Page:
Last Stop Review - Screenshot 1 of 5

Simulating the mundane and ordinary is usually something games give a wide berth. After all, how do you fit bullets and explosions into the run-of-the-mill careers most people use to support their families? It doesn't really work, but then there are those who don't conform to the rules. Virginia developer Variable State is the perfect example of that with a new title that follows the lives of three unsuspecting Londoners whose lives are involuntarily turned upside down. Wild for its narrative, Last Stop will satisfy those happy for gameplay to take a back seat.

Three storylines form the adventure's basis, each of which focuses on a different character caught up in a seemingly unrelated conundrum. John, who's stuck in a dead-end office job and caring for a child alone, suddenly finds his body has been swapped with the younger and much cooler Jack. Then there's workaholic Meena, who is letting her marriage fall by the wayside to try and prove she's the right candidate for a promotion. Donna rounds out the main cast, a high school student at that awkward age where family is more of an annoyance and social status means everything.

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The three plots remain largely standalone, with a few members of the supporting cast crossing over between acts. That is until the final chapter brings the three protagonists together and reveals what links them together. And while that revelation is what fuels suspicions, keeping you guessing as to what's really going on, the build-up is just as enjoyable.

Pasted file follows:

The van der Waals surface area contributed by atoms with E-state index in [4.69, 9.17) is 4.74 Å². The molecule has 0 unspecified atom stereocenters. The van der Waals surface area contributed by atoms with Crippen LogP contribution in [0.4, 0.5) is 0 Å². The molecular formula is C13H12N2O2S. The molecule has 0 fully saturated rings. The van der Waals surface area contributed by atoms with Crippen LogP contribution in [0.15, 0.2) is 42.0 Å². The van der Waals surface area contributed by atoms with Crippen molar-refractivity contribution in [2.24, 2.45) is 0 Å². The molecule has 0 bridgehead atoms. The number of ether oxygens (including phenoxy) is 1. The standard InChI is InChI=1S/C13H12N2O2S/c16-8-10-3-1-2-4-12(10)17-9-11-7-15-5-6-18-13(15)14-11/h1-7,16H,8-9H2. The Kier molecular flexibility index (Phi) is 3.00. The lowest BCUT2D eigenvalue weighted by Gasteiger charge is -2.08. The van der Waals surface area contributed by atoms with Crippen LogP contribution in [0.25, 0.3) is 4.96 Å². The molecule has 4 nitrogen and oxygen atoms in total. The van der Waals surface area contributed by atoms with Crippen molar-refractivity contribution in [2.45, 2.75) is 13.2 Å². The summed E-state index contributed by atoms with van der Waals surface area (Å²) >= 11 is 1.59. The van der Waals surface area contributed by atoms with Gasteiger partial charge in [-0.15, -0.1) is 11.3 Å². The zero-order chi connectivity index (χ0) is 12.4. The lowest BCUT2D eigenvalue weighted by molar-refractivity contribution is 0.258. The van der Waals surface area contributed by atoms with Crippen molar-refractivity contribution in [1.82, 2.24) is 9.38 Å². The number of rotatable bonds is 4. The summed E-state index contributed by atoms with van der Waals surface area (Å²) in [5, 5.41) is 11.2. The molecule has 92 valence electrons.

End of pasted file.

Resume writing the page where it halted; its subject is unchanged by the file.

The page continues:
You're likely to have your favourite after the first round of chapters as each story brings something different to the table. John's predicament has the comedy angle with genuinely funny dialogue and amusing skits, while Donna will appeal to twentysomethings with nostalgia for education and those years you'd rather forget going through puberty. Meena, meanwhile, is tough to like. Unfaithful and selfish, her arc is perhaps the most interesting.

Last Stop forces you to engage with all three faces, though; you cannot drop one character and concentrate on the other two. Each chapter must be tackled before another storyline can progress, purposefully leaving you on cliffhangers at every turn. It's because of this that each narrative remains engrossing, however. The stakes are heightened the more you play, slowly revealing more of the mystery and presenting new challenges for the cast. While the final twist presents a pleasing climax, the journey to get there is just as fun.

But it's important to set expectations correctly because what Variable State has put together here is not in the same vein as a TellTale experience. Dialogue options are present almost all of the time, but their influence on the story is minimal. Outside of the final chapter (where your choices dictate the ending), these speech checks merely affect the flavour text that follows.